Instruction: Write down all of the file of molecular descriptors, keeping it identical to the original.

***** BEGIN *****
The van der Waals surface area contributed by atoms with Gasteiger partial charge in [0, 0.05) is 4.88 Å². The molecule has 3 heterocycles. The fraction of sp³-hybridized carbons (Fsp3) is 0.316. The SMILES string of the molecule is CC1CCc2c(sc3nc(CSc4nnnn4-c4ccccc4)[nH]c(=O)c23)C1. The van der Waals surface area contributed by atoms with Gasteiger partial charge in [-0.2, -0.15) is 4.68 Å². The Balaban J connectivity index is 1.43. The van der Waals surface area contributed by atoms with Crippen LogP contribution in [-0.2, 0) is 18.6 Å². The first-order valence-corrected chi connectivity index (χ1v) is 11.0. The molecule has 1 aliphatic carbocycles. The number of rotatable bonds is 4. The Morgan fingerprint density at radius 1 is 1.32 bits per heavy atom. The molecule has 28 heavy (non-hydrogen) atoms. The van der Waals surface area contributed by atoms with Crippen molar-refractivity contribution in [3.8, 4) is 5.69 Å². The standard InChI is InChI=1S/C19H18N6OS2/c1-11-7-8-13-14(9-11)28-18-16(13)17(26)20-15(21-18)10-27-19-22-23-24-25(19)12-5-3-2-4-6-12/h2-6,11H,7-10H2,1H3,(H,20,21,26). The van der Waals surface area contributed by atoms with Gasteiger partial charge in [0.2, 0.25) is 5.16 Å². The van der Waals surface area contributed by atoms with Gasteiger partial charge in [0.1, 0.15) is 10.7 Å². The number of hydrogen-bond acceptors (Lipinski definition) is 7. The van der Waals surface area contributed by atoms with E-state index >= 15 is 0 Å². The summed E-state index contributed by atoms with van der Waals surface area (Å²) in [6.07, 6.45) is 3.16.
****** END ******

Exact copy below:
The van der Waals surface area contributed by atoms with Gasteiger partial charge in [0, 0.05) is 4.88 Å². The molecule has 3 heterocycles. The fraction of sp³-hybridized carbons (Fsp3) is 0.316. The SMILES string of the molecule is CC1CCc2c(sc3nc(CSc4nnnn4-c4ccccc4)[nH]c(=O)c23)C1. The van der Waals surface area contributed by atoms with Gasteiger partial charge in [-0.2, -0.15) is 4.68 Å². The Balaban J connectivity index is 1.43. The van der Waals surface area contributed by atoms with Crippen LogP contribution in [-0.2, 0) is 18.6 Å². The first-order valence-corrected chi connectivity index (χ1v) is 11.0. The molecule has 1 aliphatic carbocycles. The number of rotatable bonds is 4. The Morgan fingerprint density at radius 1 is 1.32 bits per heavy atom. The molecule has 28 heavy (non-hydrogen) atoms. The van der Waals surface area contributed by atoms with Crippen molar-refractivity contribution in [3.8, 4) is 5.69 Å². The standard InChI is InChI=1S/C19H18N6OS2/c1-11-7-8-13-14(9-11)28-18-16(13)17(26)20-15(21-18)10-27-19-22-23-24-25(19)12-5-3-2-4-6-12/h2-6,11H,7-10H2,1H3,(H,20,21,26). The van der Waals surface area contributed by atoms with Gasteiger partial charge in [0.2, 0.25) is 5.16 Å². The van der Waals surface area contributed by atoms with Gasteiger partial charge in [0.1, 0.15) is 10.7 Å². The number of hydrogen-bond acceptors (Lipinski definition) is 7. The van der Waals surface area contributed by atoms with E-state index >= 15 is 0 Å². The summed E-state index contributed by atoms with van der Waals surface area (Å²) in [6.07, 6.45) is 3.16.